The Parabolic SAR aka the Stop and Reverse indicator. But the developer of this indicator, JW Wilder, preferred to call it the Parabolic Time/Price System. The SAR indicates that: this is the point at which you should exit a Long Trade and enter a Short Trade or vice versa. Hence, it is a major tool for identifying trend reversals.

Here’s for the Geeks

Most indicators have rather complex formulas behind them. Sometimes its good to know the math. But what’s more important is to know how they work with trends. You should understand how the different settings effect the signals, too.

To begin with, the SAR is calculated based on the previous day’s SAR. During am uptrend, it is calculated based on previous day’s high. And during downtrends, it is calculated based on previous day’s low. The highest and lowest points are known as EP aka Extreme Points. The calculation also takes into an Acceleration Factor aka AF. Now you may ask, how to calculate the very first SAR? The answer is It can be calculated based on the last EP before a market trend reversal.

The math behind uptrends: SAR = Prior SAR + AF x (Prior EP – Prior SAR)

The math behind downtrends: SAR = Prior SAR – AF x  (Prior SAR – Prior EP)

  • EP = Highest high for an uptrend & lowest low for a downtrend (updated each time a new EP is reached)
  • AF = Default of 0.02, increasing by 0.02 each time a new EP is reached, with a maximum of 0.20. An AF higher than 0.2 will result in greater sensitivity while an AF lesser than AF will result in lesser sensitivity.

This calculation creates a dot on the chart and help identify the current price direction. 

Interpretation of the Parabolic SAR

Now that we have the geeky stuff out of the way, let’s try to understand the signals SAR gives us. So, when the price falls below the rising dots, the dots flip on top of the price bars. And when the price rallies above the falling dots, the dots flip above the price bars. The ‘flipping’ of dots signify trend reversals. As the price of a stock rises, the dots will rise as well, first slowly and then picking up speed and accelerating with the trend. The SAR starts to move a little faster as the trend develops, and the dots soon catch up to the price.

The most important functionality that the SAR solves is to determine dynamic stop-loss. While a price is moving along a market trend, you’ll want to increase your target profit and set the stop-loss even higher. This will alow you to book the profits of increase in price. This is also as setting up a trailing stop-loss.

Using the Parabolic SAR in Conjunction with Other Indicators

No indicator is 100% accurate. Also, you need to combine each indicator with other complementary indicators to get a confirmed signal about trading decisions. The Parabolic SAR may work best with the following:

  • Moving Average: The sell signals become much more convincing when the price is trading below a long-term moving average. The price below a long-term moving average suggests that the sellers are in control of the direction and that the recent SAR sell signal could be the beginning of another wave lower.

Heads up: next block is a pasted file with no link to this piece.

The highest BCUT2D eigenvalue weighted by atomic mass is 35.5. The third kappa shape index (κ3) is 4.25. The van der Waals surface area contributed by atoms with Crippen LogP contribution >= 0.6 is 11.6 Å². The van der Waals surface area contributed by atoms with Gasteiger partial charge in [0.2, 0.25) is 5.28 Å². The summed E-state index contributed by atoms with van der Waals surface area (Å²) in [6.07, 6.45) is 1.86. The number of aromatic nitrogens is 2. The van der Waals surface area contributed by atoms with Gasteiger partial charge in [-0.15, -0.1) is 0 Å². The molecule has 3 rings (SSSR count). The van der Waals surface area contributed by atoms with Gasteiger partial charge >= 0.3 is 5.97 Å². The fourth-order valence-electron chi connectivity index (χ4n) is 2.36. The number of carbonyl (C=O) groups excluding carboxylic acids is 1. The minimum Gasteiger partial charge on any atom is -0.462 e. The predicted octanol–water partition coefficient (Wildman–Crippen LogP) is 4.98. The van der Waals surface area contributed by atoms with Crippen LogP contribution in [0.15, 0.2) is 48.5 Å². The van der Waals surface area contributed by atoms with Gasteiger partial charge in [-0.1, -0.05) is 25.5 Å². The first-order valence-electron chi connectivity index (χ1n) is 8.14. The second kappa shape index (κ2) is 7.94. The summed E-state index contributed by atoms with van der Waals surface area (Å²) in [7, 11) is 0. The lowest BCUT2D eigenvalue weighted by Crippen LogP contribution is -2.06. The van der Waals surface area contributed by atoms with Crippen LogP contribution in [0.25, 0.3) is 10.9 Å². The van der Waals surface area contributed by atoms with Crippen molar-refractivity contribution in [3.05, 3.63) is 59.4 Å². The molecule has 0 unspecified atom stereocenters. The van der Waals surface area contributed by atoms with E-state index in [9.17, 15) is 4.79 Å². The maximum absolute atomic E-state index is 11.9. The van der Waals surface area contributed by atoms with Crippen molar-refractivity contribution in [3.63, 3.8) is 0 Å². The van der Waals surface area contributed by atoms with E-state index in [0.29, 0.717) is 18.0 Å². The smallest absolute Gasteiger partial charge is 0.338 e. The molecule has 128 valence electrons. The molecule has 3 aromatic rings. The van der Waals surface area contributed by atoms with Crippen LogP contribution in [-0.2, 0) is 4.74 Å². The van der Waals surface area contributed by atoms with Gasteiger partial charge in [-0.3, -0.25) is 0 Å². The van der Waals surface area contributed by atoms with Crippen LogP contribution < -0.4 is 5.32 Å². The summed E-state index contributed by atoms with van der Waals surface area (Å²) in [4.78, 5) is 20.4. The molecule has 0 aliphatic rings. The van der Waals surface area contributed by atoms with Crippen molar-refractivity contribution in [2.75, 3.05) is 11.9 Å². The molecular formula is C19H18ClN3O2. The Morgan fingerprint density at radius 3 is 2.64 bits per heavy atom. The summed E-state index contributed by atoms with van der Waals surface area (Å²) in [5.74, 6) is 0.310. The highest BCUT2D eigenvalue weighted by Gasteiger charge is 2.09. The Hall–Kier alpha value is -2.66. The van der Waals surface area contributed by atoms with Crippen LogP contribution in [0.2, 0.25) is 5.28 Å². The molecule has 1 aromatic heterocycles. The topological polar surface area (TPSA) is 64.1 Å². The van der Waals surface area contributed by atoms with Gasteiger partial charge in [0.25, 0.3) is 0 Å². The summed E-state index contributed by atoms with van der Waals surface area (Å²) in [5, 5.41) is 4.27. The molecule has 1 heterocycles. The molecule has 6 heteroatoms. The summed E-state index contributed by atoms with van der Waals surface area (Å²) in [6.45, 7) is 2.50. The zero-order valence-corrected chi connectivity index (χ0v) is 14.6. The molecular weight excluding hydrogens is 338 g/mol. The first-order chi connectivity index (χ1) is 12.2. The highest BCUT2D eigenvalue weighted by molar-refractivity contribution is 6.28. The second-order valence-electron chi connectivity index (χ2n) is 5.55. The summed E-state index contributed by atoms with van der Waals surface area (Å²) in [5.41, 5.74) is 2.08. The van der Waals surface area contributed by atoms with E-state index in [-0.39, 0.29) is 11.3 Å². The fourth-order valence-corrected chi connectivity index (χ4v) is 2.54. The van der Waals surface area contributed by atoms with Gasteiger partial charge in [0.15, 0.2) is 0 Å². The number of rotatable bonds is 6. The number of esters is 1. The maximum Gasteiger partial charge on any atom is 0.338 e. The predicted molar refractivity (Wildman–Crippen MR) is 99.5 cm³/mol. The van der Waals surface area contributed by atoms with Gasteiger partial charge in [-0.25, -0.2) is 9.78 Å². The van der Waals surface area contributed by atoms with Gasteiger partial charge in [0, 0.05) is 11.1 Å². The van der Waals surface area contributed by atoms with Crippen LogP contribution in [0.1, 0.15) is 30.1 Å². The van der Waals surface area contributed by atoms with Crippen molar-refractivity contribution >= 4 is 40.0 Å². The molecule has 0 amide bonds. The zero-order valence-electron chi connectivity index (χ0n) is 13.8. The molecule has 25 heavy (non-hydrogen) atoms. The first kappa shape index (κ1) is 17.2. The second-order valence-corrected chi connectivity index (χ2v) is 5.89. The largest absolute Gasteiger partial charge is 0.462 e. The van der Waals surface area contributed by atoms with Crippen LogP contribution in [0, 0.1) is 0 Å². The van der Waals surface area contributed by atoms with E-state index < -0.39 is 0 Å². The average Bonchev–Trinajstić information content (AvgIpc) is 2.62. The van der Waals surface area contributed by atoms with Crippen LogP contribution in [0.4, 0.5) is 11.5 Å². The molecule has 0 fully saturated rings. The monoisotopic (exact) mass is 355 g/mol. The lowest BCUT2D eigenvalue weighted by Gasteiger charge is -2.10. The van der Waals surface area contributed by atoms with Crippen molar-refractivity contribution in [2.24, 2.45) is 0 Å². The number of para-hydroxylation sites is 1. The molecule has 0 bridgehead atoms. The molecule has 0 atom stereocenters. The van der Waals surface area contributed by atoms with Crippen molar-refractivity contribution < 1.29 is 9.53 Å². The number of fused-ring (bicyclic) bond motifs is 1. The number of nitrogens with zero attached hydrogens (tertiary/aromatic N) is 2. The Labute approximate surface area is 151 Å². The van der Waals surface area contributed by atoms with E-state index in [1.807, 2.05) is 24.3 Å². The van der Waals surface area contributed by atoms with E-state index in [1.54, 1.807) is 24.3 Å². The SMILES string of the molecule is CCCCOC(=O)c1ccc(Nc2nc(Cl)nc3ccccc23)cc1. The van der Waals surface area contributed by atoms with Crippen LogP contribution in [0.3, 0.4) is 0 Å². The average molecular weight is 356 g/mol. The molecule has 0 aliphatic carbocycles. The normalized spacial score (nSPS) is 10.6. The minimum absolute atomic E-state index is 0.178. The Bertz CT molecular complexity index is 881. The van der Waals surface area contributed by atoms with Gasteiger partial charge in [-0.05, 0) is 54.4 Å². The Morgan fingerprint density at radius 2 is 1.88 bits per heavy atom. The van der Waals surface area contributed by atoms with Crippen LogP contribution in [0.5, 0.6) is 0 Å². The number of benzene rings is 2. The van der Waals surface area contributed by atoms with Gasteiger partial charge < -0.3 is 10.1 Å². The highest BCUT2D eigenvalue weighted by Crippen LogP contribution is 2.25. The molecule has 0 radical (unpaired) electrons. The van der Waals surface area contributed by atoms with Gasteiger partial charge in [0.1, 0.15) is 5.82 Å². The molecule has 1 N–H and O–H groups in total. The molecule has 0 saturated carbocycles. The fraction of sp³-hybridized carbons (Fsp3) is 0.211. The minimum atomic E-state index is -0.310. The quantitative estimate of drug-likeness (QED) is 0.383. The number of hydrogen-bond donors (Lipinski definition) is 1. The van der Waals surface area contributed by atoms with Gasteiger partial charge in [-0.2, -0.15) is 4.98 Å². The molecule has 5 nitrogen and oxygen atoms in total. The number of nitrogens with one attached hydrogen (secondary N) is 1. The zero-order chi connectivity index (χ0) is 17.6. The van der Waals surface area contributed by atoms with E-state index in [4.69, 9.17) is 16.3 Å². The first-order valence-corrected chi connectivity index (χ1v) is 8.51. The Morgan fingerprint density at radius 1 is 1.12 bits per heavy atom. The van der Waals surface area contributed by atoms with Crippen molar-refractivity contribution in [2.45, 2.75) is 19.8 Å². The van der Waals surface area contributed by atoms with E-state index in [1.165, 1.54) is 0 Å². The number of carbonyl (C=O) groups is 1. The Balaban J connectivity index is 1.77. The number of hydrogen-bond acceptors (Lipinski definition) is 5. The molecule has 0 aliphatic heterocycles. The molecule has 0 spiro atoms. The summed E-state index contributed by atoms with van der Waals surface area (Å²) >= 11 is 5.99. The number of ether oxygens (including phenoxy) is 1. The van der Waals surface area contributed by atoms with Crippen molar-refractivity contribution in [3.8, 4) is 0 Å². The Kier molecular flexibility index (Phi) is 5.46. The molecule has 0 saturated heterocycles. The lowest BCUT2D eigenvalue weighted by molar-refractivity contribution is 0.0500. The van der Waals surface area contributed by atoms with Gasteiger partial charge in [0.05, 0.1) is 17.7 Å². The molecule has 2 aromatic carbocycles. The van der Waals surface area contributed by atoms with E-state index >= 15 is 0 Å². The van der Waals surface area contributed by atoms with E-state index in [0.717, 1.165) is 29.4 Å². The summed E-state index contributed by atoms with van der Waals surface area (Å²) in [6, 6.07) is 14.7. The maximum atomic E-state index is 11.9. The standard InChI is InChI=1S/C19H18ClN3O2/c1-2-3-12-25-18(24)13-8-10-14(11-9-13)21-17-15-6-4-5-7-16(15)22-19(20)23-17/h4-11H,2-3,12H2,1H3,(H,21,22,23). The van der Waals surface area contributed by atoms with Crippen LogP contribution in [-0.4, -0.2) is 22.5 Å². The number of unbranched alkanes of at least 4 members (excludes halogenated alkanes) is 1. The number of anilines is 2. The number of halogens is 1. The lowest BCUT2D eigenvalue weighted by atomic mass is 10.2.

• Other ndicators that use moving averages, such as Moving Average Convergence Divergence (MACD) & Bollinger Bands, can be used to confirm the buy and sell signals that manifest during parabolic SAR crossovers. The same is true for the Average True Range (ATR), which can help you measure market volatility to evaluate not only the potential price movement driven by a trend but also whether the current market conditions are properly served by the parabolic SAR.
  • Trendlines: If there is a trend, only take trade signals in the direction of the overall trend. For example, if the trend is down (based on your analysis), only take short trade signals—when the dots flip on top of the price bars—and then exit when the dots flip below the price bars. In this way, the indicator is utilized for its strength: catching trending moves.
  • ADX: Combining the parabolic SAR with other momentum indicators that gauge a trend’s strength will help you determine when to enter & exit trades to incur the least amount of risk. Wilder used the parabolic SAR in conjunction with his Average Directional Index (ADX) to confirm a trend’s direction and momentum before entering or exiting a position. 
  • On-Balance Volume/OBV – The PSAR doesn’t consider the trading volume and so it doesn’t give much information about the strength of a trend. Although big market movements cause the gap between each dot to widen, that should not be taken as indicative of a strong trend. Using a volume indicator along with the PSAR can prove to be really helpful.

Pros and Cons of the Parabolic SAR

The major limittation/con of the SAR lie in the fact that the dots are still plotted during a ranging market. Hence, it is as good as useless during such times. Another thing to consider is the sensitivity of the indicator, which can be adjusted manually. The higher the sensitivity, the higher the chances of false signals occurring. In some cases, false signals can encourage you to close winning positions too early, selling assets that still have earning potential. Even worse, fake breakouts can give you a false sense of optimism, inducing them into buying too soon. 

The main advantage of the indicator is that, during a strong trend, the indicator will highlight that strong trend—keeping you in the trending move. The indicator also gives an exit when there is a move against the trend, which could signal a reversal. Sometimes this ends up being a good exit, as the price does reverse. Other times, it isn’t a great exit because the price immediately begins to move in the trending direction again.

Happy Trading! 😄